I'm pretty sure that the vast majority of trade done with Canada and Mexico would be crude oil imports from those two countries. Since we don't import crude oil from China, the vast majority of China's imports are "non-commodity" imports.
I've noticed from some of your posts that you follow defense issues, so I was wondering if you've looked into this any further.
I looked up the specs on the Antonov and it seems to be similar to the C-5, then I found a couple of articles about the USAF C-5's being upgraded.
Do you think this is about not having enough C-17's, or might these leases be necessary due to some of our C-5's being temporarily out of service due to the upgrade process? I didn't find anything on-line about how many C-5's are out of service at any one time so I'm not even going to try to guess whether or not it has anything to do with this.
It is hard to say without specifics of where these planes are landing etc, but the C-5 (at least certain models) was having a lot of operational availability problems before upgrades were commenced, so I think it would be a fair assessment to assume that we would not be able to rely on the C-5, regardless of the current upgrade program.
When I served in Vietnam, I was amazed that EVERYTHING the military used to build bases was from material imported from the US. Everything for sale in the PX, everything we ate, the guns, the uniforms, the toilets, the plywood, the furnature; absolutely everything was either flown or shipped in from the US.
I am delighted to hear we are finally buying some stuff on the local market. The real question here is "how much would the taxpayer pay for all that stuff we got from Russia, versus if all of it were bought in and shipped from the US?
You are not comparing apples and apples when you say,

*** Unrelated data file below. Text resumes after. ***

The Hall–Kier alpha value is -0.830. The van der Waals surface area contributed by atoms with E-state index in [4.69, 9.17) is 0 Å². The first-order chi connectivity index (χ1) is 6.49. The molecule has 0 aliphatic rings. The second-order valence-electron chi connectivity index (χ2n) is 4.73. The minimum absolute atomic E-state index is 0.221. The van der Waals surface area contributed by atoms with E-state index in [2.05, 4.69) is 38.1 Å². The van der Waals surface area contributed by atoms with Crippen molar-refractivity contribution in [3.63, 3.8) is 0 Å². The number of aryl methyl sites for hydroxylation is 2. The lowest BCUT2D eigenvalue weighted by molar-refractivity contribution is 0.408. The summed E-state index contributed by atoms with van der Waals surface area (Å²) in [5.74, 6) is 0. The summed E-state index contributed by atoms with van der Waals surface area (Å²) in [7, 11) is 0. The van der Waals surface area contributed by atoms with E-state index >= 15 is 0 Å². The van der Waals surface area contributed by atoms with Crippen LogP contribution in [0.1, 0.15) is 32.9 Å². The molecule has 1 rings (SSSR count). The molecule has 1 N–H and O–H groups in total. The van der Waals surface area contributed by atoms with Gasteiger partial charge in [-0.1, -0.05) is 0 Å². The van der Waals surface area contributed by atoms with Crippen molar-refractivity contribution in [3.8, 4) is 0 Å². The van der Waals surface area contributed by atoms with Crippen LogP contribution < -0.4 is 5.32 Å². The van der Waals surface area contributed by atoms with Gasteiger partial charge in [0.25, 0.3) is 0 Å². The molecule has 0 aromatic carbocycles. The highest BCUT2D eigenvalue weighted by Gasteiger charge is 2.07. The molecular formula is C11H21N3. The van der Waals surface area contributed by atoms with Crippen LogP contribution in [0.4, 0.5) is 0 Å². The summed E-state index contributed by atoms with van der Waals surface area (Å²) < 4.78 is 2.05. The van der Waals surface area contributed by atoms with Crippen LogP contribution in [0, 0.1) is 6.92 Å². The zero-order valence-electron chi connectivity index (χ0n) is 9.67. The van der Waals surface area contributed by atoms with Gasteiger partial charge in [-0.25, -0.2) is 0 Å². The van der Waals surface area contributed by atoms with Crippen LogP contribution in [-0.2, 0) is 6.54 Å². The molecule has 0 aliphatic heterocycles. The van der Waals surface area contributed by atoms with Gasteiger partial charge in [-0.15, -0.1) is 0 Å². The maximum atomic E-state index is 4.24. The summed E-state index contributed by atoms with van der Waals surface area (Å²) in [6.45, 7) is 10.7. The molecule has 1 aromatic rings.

"In fiscal year 2007–2008, the U.S. taxpayers paid more than $840 million total to the Russians. This equals what the Department of Defense would pay for four additional C-17 aircraft..."
How much would we have paid for the stuff we bought from Russia? Not all of it was transportation cost. And what is the cost for a C-17 to make a flight halfway around the world to Afghanistan? I'll bet the cost of fuel and manpower, and maintenance dwarf the capital purchase price for a C-17.
I am positive if you counted all the costs of buying that stuff from the US and transporting it to Afghanistan, it would be double the cost of what we paid to Russia. Finally somebody is thinking with their wallet.
Why doesn't the U.S. military purchase retired commercial jets, retrofit and refurbish them, and use them as transport aircraft? There are thousands of retired commercial jets sitting around in the Arizona desert or being sold for scrap.
There I go again, making too much sense. Sorry about that!
because there is a reason they are in scrap heap in the desert being sold for scrap...you can't just fly a plane forever even with good maintnaince..before its going to break down and not be able to fly with any safety. Plus the cost to retro a old plane could be higher then a new one...as you end up replacing just about evrything to make sure they handle the new load. Military plane may have much greater need then what you can retro most planes for...shorter runways, far more wieight, far more distance it can go with said weight.
its like 2 people going to drag race a car a half mile...and one guy is given a 300 junk yard car with a 120 hp 4 banger, and the other just buys a new Mustang GT ...odds of you getting that junk car to be able to win that race, and be safe, and for less cash ...slim.